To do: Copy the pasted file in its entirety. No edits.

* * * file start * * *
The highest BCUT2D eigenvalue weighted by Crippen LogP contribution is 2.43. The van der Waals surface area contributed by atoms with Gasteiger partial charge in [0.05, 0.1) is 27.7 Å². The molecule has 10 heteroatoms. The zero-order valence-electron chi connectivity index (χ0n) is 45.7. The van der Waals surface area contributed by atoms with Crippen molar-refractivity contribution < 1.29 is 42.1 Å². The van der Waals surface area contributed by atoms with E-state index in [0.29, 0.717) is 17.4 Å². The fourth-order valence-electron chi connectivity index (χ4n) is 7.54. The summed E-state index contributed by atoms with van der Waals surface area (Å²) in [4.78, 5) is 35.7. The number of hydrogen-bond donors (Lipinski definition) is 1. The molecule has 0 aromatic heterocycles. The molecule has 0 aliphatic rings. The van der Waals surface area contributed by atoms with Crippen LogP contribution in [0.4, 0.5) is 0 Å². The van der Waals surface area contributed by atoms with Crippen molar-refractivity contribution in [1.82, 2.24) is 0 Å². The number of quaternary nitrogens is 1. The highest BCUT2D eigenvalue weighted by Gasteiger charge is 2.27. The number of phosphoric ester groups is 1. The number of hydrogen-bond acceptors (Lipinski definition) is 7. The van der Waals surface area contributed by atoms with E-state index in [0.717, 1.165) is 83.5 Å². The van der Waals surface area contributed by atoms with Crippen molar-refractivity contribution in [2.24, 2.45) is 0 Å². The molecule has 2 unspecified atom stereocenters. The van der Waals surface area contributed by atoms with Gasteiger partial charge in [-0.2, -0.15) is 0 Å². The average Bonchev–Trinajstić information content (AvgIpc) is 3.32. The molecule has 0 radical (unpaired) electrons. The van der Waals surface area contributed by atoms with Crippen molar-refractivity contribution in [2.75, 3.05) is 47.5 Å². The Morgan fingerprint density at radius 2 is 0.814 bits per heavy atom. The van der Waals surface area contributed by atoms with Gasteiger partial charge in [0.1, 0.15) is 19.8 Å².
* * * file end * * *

The highest BCUT2D eigenvalue weighted by Crippen LogP contribution is 2.43. The van der Waals surface area contributed by atoms with Gasteiger partial charge in [0.05, 0.1) is 27.7 Å². The molecule has 10 heteroatoms. The zero-order valence-electron chi connectivity index (χ0n) is 45.7. The van der Waals surface area contributed by atoms with Crippen molar-refractivity contribution < 1.29 is 42.1 Å². The van der Waals surface area contributed by atoms with E-state index in [0.29, 0.717) is 17.4 Å². The fourth-order valence-electron chi connectivity index (χ4n) is 7.54. The summed E-state index contributed by atoms with van der Waals surface area (Å²) in [4.78, 5) is 35.7. The number of hydrogen-bond donors (Lipinski definition) is 1. The molecule has 0 aromatic heterocycles. The molecule has 0 aliphatic rings. The van der Waals surface area contributed by atoms with Crippen LogP contribution in [0.4, 0.5) is 0 Å². The van der Waals surface area contributed by atoms with Crippen molar-refractivity contribution in [1.82, 2.24) is 0 Å². The number of quaternary nitrogens is 1. The highest BCUT2D eigenvalue weighted by Gasteiger charge is 2.27. The number of phosphoric ester groups is 1. The number of hydrogen-bond acceptors (Lipinski definition) is 7. The van der Waals surface area contributed by atoms with E-state index in [0.717, 1.165) is 83.5 Å². The van der Waals surface area contributed by atoms with Crippen molar-refractivity contribution in [2.24, 2.45) is 0 Å². The molecule has 2 unspecified atom stereocenters. The van der Waals surface area contributed by atoms with Gasteiger partial charge in [-0.2, -0.15) is 0 Å². The average Bonchev–Trinajstić information content (AvgIpc) is 3.32. The molecule has 0 radical (unpaired) electrons. The van der Waals surface area contributed by atoms with Crippen molar-refractivity contribution in [2.75, 3.05) is 47.5 Å². The Morgan fingerprint density at radius 2 is 0.814 bits per heavy atom. The van der Waals surface area contributed by atoms with Gasteiger partial charge in [0.1, 0.15) is 19.8 Å².